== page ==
In the past 5 to 10 years, it seems that there has been a dramatic shift in emphasis by young academic surgical faculty members and trainees from participating in laboratory and translational research to epidemiological and outcomes research. This increased emphasis on outcomes research will undoubtedly result in an increased standard of care and more critical review of our results. It will also enable us to scientifically describe our results with the proper amount of statistical rigor that we sometimes lack. Perhaps most importantly, it will inform the proper design of clinical trials that test competing treatment options. There is, however, still a need for the surgeon-scientist who both cares for surgical patients and participates in a laboratory or translational research program. To many, a laboratory or translational research program does not seem compatible with a surgical practice. However, if properly set up by the chair and the young faculty member, it can be a very rewarding experience.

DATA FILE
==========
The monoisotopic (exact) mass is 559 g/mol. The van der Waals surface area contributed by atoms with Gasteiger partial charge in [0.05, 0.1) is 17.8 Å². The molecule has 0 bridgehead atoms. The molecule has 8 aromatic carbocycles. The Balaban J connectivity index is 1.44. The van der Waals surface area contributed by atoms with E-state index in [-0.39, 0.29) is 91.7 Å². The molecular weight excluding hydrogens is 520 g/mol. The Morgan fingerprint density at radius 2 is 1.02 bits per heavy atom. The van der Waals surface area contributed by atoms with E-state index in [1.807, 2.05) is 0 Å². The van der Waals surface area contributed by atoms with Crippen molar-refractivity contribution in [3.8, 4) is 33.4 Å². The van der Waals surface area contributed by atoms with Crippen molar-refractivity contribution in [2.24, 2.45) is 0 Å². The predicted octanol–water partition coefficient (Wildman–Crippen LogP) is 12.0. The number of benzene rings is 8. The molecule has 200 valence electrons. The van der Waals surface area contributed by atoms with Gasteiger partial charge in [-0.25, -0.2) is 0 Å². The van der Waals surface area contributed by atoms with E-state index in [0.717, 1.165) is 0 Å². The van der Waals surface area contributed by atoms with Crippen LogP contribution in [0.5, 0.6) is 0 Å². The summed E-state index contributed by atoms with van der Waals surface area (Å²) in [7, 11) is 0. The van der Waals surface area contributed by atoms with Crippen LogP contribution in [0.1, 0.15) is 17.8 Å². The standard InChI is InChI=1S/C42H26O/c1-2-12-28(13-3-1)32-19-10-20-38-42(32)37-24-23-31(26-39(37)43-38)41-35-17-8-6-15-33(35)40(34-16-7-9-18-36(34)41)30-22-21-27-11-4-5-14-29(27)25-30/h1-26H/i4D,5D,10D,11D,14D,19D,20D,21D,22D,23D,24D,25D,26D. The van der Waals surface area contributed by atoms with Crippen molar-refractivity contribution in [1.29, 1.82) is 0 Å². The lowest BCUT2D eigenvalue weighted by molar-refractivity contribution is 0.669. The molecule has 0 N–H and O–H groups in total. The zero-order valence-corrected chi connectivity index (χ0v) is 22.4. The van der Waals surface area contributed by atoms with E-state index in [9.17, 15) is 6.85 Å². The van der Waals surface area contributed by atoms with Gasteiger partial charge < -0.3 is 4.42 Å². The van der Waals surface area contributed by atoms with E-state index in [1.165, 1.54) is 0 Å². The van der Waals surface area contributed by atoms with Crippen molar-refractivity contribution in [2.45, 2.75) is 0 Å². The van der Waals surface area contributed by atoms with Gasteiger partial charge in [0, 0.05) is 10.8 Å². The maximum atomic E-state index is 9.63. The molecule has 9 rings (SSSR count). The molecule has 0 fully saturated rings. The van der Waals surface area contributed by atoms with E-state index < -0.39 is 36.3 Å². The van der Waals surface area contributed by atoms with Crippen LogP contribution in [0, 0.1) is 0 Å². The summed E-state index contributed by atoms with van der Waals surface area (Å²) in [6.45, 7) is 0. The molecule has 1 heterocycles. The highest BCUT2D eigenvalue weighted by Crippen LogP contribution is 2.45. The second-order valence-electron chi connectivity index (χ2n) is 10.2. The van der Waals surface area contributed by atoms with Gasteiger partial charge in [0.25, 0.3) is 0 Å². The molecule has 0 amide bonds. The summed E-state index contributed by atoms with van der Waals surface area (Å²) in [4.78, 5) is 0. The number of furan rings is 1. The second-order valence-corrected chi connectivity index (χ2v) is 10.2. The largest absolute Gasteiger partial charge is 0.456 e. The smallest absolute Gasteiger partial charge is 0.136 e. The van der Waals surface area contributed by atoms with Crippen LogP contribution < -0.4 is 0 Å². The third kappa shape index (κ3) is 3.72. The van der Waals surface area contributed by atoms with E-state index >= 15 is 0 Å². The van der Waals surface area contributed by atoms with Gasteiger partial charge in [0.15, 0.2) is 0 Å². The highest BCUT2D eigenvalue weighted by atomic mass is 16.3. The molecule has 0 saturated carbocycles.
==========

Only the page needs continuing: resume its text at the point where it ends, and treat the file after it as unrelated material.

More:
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Country-Specific Mortality and Growth Failure in Infancy and Yound Children and Association With Material Stature
Use interactive graphics and maps to view and sort country-specific infant and early dhildhood mortality and growth failure data and their association with maternal
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